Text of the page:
Against the background of the United States softening its rhetoric vis-à-vis Huawei and Saudi Arabia taking matters into its own hands in cutting export rates significantly below the 7mbpd export threshold, crude prices have steadied a bit on Monday-Tuesday this week. The push factors still remain on the table – OPEC has once again cut its demand growth estimate for 2019 to 1.1kbpd and trade wars continue to unnerve market observers – to counter this, nations whose economy is heavily crude-dependent take special care not to let the crude prices drop too much (Saudi Arabia leading the pack). Germany and China have simultaneously announced market stimuli which might shake up their domestic economy a bit, building market confidence, further buttressed by crude inventory drawdowns over the week in the United States.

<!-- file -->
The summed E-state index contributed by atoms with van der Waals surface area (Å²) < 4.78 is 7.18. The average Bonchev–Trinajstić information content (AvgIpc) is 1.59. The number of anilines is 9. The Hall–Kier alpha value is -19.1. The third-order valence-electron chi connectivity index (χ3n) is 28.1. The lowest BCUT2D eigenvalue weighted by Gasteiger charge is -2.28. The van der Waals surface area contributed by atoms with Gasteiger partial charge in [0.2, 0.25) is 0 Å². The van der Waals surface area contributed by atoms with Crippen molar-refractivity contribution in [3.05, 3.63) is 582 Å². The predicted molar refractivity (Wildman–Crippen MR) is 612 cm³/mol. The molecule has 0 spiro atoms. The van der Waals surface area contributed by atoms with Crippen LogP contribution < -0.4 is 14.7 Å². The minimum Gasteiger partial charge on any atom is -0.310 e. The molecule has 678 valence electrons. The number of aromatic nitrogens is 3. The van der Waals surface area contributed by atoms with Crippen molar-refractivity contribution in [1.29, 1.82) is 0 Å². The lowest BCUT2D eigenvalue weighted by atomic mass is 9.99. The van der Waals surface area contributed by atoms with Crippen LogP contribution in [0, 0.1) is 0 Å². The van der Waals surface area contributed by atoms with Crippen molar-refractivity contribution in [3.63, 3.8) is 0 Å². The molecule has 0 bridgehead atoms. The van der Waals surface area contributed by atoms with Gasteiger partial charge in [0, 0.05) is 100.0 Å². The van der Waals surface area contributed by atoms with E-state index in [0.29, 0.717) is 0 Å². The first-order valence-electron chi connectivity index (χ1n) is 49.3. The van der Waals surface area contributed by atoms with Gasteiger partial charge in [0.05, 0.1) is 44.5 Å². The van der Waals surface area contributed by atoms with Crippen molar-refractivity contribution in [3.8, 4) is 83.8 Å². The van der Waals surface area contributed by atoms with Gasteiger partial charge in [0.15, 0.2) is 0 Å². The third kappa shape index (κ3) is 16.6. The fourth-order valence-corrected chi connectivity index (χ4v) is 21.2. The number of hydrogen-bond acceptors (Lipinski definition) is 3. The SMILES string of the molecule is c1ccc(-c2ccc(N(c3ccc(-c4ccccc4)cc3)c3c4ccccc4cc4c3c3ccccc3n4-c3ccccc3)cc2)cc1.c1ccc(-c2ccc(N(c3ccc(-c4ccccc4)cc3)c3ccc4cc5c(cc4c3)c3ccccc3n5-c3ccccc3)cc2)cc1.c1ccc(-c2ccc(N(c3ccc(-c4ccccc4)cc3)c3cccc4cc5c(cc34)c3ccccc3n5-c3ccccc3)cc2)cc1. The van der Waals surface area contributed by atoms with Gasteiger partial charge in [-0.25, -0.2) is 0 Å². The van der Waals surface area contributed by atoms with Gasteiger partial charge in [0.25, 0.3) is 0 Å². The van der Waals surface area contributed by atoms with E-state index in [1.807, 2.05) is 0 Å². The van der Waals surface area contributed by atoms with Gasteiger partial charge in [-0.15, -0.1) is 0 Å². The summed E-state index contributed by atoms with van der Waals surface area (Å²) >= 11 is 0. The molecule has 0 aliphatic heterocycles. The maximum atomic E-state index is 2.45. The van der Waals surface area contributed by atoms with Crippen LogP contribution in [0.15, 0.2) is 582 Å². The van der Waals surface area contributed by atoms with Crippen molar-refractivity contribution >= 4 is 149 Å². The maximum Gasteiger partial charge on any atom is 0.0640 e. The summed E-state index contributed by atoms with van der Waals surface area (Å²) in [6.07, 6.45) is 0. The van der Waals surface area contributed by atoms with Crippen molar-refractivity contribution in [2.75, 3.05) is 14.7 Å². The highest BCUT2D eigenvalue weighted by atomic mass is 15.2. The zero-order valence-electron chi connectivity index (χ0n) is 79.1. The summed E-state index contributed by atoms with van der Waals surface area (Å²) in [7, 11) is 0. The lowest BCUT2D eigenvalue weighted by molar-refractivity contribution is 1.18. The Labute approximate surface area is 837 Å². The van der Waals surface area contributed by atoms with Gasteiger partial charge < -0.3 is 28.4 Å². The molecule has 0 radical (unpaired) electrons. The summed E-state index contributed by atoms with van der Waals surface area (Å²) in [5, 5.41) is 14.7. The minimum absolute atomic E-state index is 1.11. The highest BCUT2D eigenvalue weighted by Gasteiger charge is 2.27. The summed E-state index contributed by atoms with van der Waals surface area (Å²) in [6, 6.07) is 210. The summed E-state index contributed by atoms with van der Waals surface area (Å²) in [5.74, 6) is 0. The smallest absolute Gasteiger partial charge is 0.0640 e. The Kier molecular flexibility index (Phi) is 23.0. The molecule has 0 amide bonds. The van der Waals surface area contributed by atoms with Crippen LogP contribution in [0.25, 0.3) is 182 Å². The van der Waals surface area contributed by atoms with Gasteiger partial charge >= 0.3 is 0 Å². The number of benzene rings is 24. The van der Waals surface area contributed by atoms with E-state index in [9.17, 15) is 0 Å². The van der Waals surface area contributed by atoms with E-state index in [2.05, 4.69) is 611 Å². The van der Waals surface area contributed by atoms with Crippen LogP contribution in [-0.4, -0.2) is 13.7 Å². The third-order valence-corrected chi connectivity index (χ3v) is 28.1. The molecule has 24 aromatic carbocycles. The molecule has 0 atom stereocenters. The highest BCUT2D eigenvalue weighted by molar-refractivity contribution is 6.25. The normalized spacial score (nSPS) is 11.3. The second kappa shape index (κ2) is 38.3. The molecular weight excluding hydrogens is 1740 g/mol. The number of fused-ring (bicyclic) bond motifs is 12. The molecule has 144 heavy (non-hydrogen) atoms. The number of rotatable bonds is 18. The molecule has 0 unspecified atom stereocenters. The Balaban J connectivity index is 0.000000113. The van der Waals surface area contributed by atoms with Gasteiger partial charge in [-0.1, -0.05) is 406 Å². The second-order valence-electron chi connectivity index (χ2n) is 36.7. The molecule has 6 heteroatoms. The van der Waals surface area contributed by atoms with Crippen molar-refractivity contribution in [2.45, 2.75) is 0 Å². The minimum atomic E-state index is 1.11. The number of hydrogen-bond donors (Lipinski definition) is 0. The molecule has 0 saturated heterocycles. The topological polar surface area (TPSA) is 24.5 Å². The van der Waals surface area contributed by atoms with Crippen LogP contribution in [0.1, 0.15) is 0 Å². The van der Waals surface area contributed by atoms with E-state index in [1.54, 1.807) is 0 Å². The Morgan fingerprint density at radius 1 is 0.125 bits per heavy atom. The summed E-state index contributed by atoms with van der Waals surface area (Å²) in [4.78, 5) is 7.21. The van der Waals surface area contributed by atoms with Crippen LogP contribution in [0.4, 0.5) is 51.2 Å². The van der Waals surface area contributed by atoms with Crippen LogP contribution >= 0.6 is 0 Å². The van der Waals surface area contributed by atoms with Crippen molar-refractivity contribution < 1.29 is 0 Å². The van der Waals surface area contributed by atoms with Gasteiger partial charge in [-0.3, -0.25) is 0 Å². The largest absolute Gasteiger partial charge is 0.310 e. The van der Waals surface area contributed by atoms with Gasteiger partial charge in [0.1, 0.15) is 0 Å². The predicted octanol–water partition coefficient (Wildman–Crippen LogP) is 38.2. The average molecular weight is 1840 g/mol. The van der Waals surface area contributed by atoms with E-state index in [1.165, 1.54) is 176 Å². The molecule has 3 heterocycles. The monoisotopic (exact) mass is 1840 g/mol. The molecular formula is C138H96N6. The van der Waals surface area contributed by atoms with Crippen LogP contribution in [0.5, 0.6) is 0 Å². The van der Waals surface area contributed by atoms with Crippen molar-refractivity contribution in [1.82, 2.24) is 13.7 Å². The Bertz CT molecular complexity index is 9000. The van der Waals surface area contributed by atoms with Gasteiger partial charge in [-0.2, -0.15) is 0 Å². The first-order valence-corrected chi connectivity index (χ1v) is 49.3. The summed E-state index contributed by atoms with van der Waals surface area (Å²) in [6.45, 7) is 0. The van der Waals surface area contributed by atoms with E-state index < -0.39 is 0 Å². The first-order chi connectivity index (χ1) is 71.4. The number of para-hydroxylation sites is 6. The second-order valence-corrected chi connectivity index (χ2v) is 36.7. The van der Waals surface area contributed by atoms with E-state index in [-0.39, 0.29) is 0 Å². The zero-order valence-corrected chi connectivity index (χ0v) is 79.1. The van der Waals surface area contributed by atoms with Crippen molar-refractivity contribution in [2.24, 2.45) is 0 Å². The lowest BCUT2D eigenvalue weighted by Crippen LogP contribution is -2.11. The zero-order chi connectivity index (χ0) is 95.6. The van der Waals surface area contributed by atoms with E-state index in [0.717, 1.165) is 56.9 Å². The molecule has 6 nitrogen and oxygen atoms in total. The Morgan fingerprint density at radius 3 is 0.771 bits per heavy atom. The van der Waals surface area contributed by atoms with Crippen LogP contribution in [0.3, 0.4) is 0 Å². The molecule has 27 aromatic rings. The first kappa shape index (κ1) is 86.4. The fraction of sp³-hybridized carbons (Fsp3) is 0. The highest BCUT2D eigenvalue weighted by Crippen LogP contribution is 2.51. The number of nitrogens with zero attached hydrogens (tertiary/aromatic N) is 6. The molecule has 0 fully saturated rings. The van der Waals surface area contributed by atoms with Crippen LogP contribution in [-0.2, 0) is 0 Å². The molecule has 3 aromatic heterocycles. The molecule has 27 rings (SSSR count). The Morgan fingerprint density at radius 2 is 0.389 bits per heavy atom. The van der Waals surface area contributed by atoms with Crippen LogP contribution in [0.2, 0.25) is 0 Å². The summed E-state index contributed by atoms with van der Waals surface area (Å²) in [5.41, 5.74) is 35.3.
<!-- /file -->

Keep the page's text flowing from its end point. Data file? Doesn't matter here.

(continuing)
Yet the balance is still a very fragile one as there is still no tangible guarantee that the China-US confrontation won’t bring down global growth prospects for the upcoming months and years. By Wednesday afternoon, global crude benchmark Brent traded at $60.4-60.9 per barrel, whilst WTI was assessed at $56.4-56.6 per barrel.
1. Alberta Extends Production Cuts To End of 2020
- The Alberta government has extended its crude production curtailment policy to the end of 2020 with the proviso that it can cancel it altogether if the pipeline squeeze situation ends.
- Initially, the previous Alberta government…